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Nude / Pressure Points
Artist: Camel
Label: Esoteric Recordings
Time: Nude: 25 Tracks / 69 mins
Pressure Points: 16 Tracks / 85 mins

Before we go any further it is only fair to mention my bias. If I get asked my favourite band, among names like Yes, U2, Iona, Talk Talk and early Genesis, it is probably Camel who will come to mind in first or second place. But this is no blind loyalty: plenty of bands (Wishbone Ash, REM, Free) have had good albums, but not maintained either the variety or strength for as long. By contrast, in two decades Camel had only one disc ( The Single Factor ) that was less than consistently very strong. Through all that time they evolved in gradual stages, but always kept their intrinsic DNA ­ beautiful instrumentals often hinged around Andy Latimer’s powerfully expressive solos alternating with singable songs, with everything totally melodic and bathed in swathes of warm keyboards. At times they ventured into the outskirts of jazz, and coloured their material with flute and saxes. If this sounds good and you don’t yet know Camel, please take serious note: - they are not a band to be missed, especially if your frames of reference are around Santana, Genesis, Pink Floyd, Moody Blues and Caravan.

They began as a four-piece, whose main protagonists were Latimer and keyboard player Peter Bardens (ex- of Them and, at different times, fellow band member with Mick Fleetwood, Bernie Marsden and Rod Stewart). The two would trade solos as well as any other ‘70s rock or prog band. While some of their most popular tunes came from their first two discs, it was the third ­ Music inspired by The Snowgoose ­ that brought them to a much larger audience, possibly because it was wholly instrumental and of such class that when friends bought it purely from your recommendation, they were never disappointed.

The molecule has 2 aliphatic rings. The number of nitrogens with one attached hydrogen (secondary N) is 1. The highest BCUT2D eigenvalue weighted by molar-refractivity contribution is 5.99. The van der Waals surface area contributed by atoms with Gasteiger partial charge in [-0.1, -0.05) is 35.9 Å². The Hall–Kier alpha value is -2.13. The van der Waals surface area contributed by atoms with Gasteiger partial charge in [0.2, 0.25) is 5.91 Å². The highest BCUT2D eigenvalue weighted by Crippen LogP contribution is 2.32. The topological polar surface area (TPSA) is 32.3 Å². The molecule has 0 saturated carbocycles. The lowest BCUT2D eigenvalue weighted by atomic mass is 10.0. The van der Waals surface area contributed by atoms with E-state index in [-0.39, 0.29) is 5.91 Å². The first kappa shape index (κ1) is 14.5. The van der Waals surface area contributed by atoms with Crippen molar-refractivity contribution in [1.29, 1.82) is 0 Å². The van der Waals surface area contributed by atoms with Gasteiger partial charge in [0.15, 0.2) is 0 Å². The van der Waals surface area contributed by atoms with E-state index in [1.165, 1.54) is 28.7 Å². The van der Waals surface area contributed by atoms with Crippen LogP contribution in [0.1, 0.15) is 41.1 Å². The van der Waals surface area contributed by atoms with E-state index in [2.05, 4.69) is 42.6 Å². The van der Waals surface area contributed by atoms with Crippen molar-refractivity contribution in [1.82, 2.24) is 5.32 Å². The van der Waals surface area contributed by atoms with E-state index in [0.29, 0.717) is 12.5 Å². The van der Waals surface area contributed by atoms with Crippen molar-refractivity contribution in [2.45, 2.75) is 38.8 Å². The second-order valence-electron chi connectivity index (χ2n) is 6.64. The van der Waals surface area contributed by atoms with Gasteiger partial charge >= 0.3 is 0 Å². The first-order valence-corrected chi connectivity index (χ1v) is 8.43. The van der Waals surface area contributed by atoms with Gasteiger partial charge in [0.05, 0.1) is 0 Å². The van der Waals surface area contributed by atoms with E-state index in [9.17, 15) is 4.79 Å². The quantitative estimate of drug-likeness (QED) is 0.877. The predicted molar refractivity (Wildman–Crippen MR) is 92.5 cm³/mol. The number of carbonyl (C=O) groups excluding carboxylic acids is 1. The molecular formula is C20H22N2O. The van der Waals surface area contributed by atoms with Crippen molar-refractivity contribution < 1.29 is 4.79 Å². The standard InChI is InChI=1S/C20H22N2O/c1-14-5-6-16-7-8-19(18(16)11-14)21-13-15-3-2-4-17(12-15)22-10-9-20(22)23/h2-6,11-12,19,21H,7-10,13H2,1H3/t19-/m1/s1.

Nude: For fourth disc Moon Madness and a couple of jazzier ones (at which point Bardens and original bass player Doug Ferguson left) they returned to a more conventional balance of material, but 1980’s Nude was a strong nod back to Snowgoose : both were tuneful and flowing concept albums involving World War Two stories with plenty of character across the whole collection and a couple of riff-based military action pieces (“Beached” reprises the feel of Snowgoose’s “Dunkirk” section, and both are preceded by quieter instrumentals.)

Nude had just a few vocal tracks unobtrusively carrying the story forward, as well as being that little bit more up-to-date. From draft to homecoming, the disc tells the true story of a Japanese soldier who spent many years defending a remote island long after the war ended, having no idea that peace had been declared.

There aren’t that many bass players that draw the ear, but the appropriately-named Colin Bass’s resonant fretless bass holds the disc together, while being enjoyable to listen to on its own.

Nude Bonus material: For this release Esoteric have added a whole BBC Radio One In Concert set that condenses the album into 30 minutes. With the keyboard role changing from studio player Duncan Mackay (ex-Roxy Music) to the duo of Kit Watkins and Jan Schelhaas, the live sound keeps the lushness of the original, while changing tone slightly for interest (and the studio’s sax solos are now done on keyboards).